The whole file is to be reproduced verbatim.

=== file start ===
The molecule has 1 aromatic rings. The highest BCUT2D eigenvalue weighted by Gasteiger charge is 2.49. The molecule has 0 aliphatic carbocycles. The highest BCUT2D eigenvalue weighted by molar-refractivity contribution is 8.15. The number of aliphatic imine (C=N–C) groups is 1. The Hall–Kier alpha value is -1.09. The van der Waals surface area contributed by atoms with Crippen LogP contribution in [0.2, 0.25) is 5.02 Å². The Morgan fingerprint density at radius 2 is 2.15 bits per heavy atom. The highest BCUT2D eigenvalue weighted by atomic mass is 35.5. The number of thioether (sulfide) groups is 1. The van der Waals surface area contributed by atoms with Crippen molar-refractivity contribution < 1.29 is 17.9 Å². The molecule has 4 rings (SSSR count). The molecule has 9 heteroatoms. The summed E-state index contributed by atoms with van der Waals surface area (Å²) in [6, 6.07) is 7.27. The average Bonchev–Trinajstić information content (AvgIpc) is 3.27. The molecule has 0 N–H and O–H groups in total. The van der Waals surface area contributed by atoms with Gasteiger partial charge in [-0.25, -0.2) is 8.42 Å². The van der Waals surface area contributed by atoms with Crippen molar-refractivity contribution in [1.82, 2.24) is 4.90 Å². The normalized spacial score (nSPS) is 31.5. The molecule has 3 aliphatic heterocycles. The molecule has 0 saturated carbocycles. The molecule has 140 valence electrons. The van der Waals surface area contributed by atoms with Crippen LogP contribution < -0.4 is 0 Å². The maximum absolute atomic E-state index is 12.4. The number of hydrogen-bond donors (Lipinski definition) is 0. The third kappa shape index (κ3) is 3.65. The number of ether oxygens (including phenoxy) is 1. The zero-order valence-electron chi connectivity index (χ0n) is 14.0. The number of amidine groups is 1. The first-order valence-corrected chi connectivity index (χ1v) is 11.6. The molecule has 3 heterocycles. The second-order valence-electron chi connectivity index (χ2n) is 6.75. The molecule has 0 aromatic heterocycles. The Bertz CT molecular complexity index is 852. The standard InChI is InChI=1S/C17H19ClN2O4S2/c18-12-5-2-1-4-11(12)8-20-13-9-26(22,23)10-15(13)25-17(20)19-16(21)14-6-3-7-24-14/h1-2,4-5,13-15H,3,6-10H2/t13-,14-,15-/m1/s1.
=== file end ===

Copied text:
The molecule has 1 aromatic rings. The highest BCUT2D eigenvalue weighted by Gasteiger charge is 2.49. The molecule has 0 aliphatic carbocycles. The highest BCUT2D eigenvalue weighted by molar-refractivity contribution is 8.15. The number of aliphatic imine (C=N–C) groups is 1. The Hall–Kier alpha value is -1.09. The van der Waals surface area contributed by atoms with Crippen LogP contribution in [0.2, 0.25) is 5.02 Å². The Morgan fingerprint density at radius 2 is 2.15 bits per heavy atom. The highest BCUT2D eigenvalue weighted by atomic mass is 35.5. The number of thioether (sulfide) groups is 1. The van der Waals surface area contributed by atoms with Crippen molar-refractivity contribution < 1.29 is 17.9 Å². The molecule has 4 rings (SSSR count). The molecule has 9 heteroatoms. The summed E-state index contributed by atoms with van der Waals surface area (Å²) in [6, 6.07) is 7.27. The average Bonchev–Trinajstić information content (AvgIpc) is 3.27. The molecule has 0 N–H and O–H groups in total. The van der Waals surface area contributed by atoms with Gasteiger partial charge in [-0.25, -0.2) is 8.42 Å². The van der Waals surface area contributed by atoms with Crippen molar-refractivity contribution in [1.82, 2.24) is 4.90 Å². The normalized spacial score (nSPS) is 31.5. The molecule has 3 aliphatic heterocycles. The molecule has 0 saturated carbocycles. The molecule has 140 valence electrons. The van der Waals surface area contributed by atoms with Crippen LogP contribution < -0.4 is 0 Å². The maximum absolute atomic E-state index is 12.4. The number of hydrogen-bond donors (Lipinski definition) is 0. The third kappa shape index (κ3) is 3.65. The number of ether oxygens (including phenoxy) is 1. The zero-order valence-electron chi connectivity index (χ0n) is 14.0. The number of amidine groups is 1. The first-order valence-corrected chi connectivity index (χ1v) is 11.6. The molecule has 3 heterocycles. The second-order valence-electron chi connectivity index (χ2n) is 6.75. The molecule has 0 aromatic heterocycles. The Bertz CT molecular complexity index is 852. The standard InChI is InChI=1S/C17H19ClN2O4S2/c18-12-5-2-1-4-11(12)8-20-13-9-26(22,23)10-15(13)25-17(20)19-16(21)14-6-3-7-24-14/h1-2,4-5,13-15H,3,6-10H2/t13-,14-,15-/m1/s1.